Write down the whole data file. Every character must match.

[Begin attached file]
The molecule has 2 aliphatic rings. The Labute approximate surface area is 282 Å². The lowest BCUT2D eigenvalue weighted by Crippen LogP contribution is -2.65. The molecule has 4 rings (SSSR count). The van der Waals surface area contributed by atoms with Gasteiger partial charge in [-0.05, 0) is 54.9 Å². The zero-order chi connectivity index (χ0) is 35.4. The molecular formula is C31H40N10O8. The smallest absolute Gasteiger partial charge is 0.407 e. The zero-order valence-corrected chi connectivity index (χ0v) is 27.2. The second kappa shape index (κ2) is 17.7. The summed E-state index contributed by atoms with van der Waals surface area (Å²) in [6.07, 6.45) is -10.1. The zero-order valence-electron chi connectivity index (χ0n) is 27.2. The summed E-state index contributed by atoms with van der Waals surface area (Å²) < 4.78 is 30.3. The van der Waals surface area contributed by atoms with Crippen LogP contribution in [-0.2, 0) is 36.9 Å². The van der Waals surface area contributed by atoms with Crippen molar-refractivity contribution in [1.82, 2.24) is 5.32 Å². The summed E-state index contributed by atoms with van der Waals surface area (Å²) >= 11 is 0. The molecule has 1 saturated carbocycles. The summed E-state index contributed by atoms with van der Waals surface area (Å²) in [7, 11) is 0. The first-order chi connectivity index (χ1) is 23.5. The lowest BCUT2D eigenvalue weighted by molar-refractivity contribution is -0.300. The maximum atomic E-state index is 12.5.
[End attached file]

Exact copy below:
The molecule has 2 aliphatic rings. The Labute approximate surface area is 282 Å². The lowest BCUT2D eigenvalue weighted by Crippen LogP contribution is -2.65. The molecule has 4 rings (SSSR count). The van der Waals surface area contributed by atoms with Gasteiger partial charge in [-0.05, 0) is 54.9 Å². The zero-order chi connectivity index (χ0) is 35.4. The molecular formula is C31H40N10O8. The smallest absolute Gasteiger partial charge is 0.407 e. The zero-order valence-corrected chi connectivity index (χ0v) is 27.2. The second kappa shape index (κ2) is 17.7. The summed E-state index contributed by atoms with van der Waals surface area (Å²) in [6.07, 6.45) is -10.1. The zero-order valence-electron chi connectivity index (χ0n) is 27.2. The summed E-state index contributed by atoms with van der Waals surface area (Å²) < 4.78 is 30.3. The van der Waals surface area contributed by atoms with Crippen LogP contribution in [-0.2, 0) is 36.9 Å². The van der Waals surface area contributed by atoms with Crippen molar-refractivity contribution in [1.82, 2.24) is 5.32 Å². The summed E-state index contributed by atoms with van der Waals surface area (Å²) >= 11 is 0. The molecule has 1 saturated carbocycles. The summed E-state index contributed by atoms with van der Waals surface area (Å²) in [7, 11) is 0. The first-order chi connectivity index (χ1) is 23.5. The lowest BCUT2D eigenvalue weighted by molar-refractivity contribution is -0.300. The maximum atomic E-state index is 12.5.